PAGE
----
Extras mingled about the school entrance like drooling, knuckle-dragging chimpanzees, gawking up at the green-haired silhouette standing at the roof's edge. Katsuki watched from further away and glowered at the backs of everyone's heads.
"Don't do it!" one kid called up jokingly. "You have so much to live for!"
"Do a flip!" another urged.
Katsuki sneered at them. They pointed and shouted without a care in the world, blind to the danger that thing posed to them all. Machines ran their cars, their microwaves, their hospitals, tricking humans into relying on them. It was only a matter of time before they pulled the plug and watched as everyone drowned in their own stupidity. Katsuki growled, popped some nitroglycerin in his hands, and vowed he would never let it happen. He would become the number one hero and expose Deku for what he really was.
A teacher, noticing that the students hadn't scurried off like startled rats, stepped outside and saw the cause of the commotion. "Midoriya, please come down. It's not safe up there."
"Understood," Deku called back.
Deku jumped. Katsuki snickered as the teacher scrambled out of the way. Phones waved about as each student jockeyed for the best view of their falling classmate.
With a thunderous crack and the screech of warped metal, Deku hit the ground in a kneeling pose. Concrete cracked and buckled in a circle around him. The useless extras ooh'ed and aah'ed as Deku stood and dusted himself off.
The knee he had landed on refused to straighten all the way. Noticing this, the teacher rushed over and said, "Oh god, Midoriya, would you like me to drive you to the hospital?"
"No need," Deku said. "This will be simple to repair."
As Deku sat down and pulled back his jeans, Kastuki shouldered his way past the extras. A blade protruded from Deku's finger. He slid it through his skin and peeled it back. Underneath, coils of wires wound around gleaming steel beams. His kneecap, warped into a knot, glistened with a layer of oil. A clear membrane held back bright-red fluid, a pale imitation of blood.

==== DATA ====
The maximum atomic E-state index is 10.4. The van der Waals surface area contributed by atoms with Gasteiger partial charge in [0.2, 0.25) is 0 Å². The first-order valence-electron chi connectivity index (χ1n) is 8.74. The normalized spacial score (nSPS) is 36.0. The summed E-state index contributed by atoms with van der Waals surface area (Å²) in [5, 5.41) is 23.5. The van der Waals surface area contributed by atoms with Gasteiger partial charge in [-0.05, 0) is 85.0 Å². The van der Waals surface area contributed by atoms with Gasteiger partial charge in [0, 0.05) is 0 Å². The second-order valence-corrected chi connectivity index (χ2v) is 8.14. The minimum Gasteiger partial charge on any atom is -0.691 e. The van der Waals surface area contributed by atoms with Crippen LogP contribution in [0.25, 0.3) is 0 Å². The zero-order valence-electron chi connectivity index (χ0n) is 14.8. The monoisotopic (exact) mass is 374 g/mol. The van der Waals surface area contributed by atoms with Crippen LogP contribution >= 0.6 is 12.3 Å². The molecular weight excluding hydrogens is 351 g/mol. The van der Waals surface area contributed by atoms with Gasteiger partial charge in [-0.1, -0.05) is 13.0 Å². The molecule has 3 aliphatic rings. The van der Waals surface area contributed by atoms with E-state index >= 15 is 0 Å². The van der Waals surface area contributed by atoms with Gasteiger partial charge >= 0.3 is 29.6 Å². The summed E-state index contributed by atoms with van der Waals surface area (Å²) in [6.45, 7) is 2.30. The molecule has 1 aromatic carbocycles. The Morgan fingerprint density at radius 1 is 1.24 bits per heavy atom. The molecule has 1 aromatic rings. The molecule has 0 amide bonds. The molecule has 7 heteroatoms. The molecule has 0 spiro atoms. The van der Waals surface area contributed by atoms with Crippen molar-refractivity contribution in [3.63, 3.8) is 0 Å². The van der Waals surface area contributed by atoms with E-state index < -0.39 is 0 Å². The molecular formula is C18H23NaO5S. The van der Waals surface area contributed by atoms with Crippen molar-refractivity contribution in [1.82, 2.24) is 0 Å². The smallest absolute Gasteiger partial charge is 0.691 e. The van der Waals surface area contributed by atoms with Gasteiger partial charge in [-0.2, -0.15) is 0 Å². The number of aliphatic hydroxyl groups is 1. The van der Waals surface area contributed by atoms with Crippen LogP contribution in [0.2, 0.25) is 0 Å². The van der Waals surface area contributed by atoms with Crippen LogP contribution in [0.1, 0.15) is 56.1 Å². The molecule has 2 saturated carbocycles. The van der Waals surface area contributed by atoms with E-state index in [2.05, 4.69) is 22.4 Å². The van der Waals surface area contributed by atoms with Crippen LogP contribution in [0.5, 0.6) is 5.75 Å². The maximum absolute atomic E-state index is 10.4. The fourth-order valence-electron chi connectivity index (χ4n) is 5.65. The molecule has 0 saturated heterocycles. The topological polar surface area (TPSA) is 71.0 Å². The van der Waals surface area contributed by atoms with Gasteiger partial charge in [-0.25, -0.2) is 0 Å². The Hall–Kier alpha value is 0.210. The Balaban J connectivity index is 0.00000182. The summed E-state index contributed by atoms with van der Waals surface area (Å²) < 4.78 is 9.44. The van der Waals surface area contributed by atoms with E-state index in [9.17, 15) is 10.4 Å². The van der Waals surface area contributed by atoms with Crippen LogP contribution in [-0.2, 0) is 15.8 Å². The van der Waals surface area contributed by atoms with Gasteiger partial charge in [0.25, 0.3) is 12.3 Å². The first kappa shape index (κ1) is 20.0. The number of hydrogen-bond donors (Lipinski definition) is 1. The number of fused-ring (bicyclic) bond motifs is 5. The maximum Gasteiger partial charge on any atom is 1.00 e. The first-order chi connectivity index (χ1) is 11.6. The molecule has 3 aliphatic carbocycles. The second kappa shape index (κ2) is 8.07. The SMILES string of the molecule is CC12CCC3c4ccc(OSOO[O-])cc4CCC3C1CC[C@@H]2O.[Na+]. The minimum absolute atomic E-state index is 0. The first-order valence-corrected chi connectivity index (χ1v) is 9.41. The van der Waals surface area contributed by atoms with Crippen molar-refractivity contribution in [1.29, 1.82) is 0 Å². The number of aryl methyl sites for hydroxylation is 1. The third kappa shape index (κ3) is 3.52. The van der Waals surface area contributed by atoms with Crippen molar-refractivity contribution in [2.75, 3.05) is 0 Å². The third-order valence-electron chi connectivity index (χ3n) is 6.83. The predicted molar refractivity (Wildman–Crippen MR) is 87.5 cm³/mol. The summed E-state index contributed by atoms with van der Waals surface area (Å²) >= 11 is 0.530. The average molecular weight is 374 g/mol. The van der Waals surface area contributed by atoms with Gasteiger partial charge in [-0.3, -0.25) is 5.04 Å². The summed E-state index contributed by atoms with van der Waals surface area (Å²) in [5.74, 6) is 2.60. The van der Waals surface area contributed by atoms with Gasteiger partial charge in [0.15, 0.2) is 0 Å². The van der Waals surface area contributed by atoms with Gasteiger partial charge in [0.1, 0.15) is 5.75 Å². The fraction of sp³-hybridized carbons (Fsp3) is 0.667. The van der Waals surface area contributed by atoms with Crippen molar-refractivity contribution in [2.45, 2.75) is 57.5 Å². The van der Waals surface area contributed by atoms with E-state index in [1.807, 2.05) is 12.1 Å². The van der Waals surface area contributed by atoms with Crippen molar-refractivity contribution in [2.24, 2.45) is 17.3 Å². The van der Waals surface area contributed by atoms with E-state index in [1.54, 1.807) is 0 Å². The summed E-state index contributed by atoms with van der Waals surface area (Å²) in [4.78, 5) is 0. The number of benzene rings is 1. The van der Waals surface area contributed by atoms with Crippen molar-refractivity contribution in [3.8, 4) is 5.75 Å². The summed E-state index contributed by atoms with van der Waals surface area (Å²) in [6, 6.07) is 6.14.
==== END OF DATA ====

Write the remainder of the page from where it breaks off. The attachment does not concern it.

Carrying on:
"See!" Katsuki shouted. "Nothing but metal and wires inside!"
"Duh, it's his Quirk."
"It's not a Quirk! That's the lie made up to trick you all into thinking it's human!"
"Shut up already, I want to see this."
A beam of plasma from another finger seared through the twisted metal like butter. Deku pulled out the lump, popped it in his mouth, swallowed, and welded his leg shut. Moments later, Deku tested his new knee.
As everyone crowded around, asking Deku a million questions about his Quirk, the teacher reminded them all that class was over and made them disperse. Bakugo sullenly looked back at Deku as the teacher fussed over his formerly broken leg and vowed that, one day, he would make them all see the truth.
One day, they would all realize that Deku was a robot.
Author's Notes: I had this internal debate with myself whether to put this note at the beginning or the end. I went with the end, so anyone opening this story is greeted with an actual story instead of, well, this.
The purpose of these notes is to lay the ground rules for this little experiment of mine, just so we're all on the same page.
Rule One: Each drabble is to contain no more than 500 words. If I go over, I crack out the scissors. The purpose of this is to hone my writing efficiency. When working with a short word count, every word matters. It's a good mindset to take to longer stories. Incidentally, this first drabble, Jump, has 492 words. No trimming required.
Rule Two: Each drabble is to be its own self-contained story. No part one, part two nonsense. Now, multiple drabbles may cover the same event. For example, I have a string of them planned for the entrance exam. There may also be continuity between them. Each drabble, however, will stand on its own merit. A bit harder of a rule to pin down, but hopefully that makes some sense as we go along.
Rule Three: No Author's Notes on every chapter. I'll have one on occasion to celebrate this story's milestones or advertise new stories, but that's it, and they'll be short. I don't want to bloat this story's word-count. I may respond to reviews with PMs.
Now that that's settled, I'll be churning these out every Tuesday and Thursday until my brain implodes. Until next time!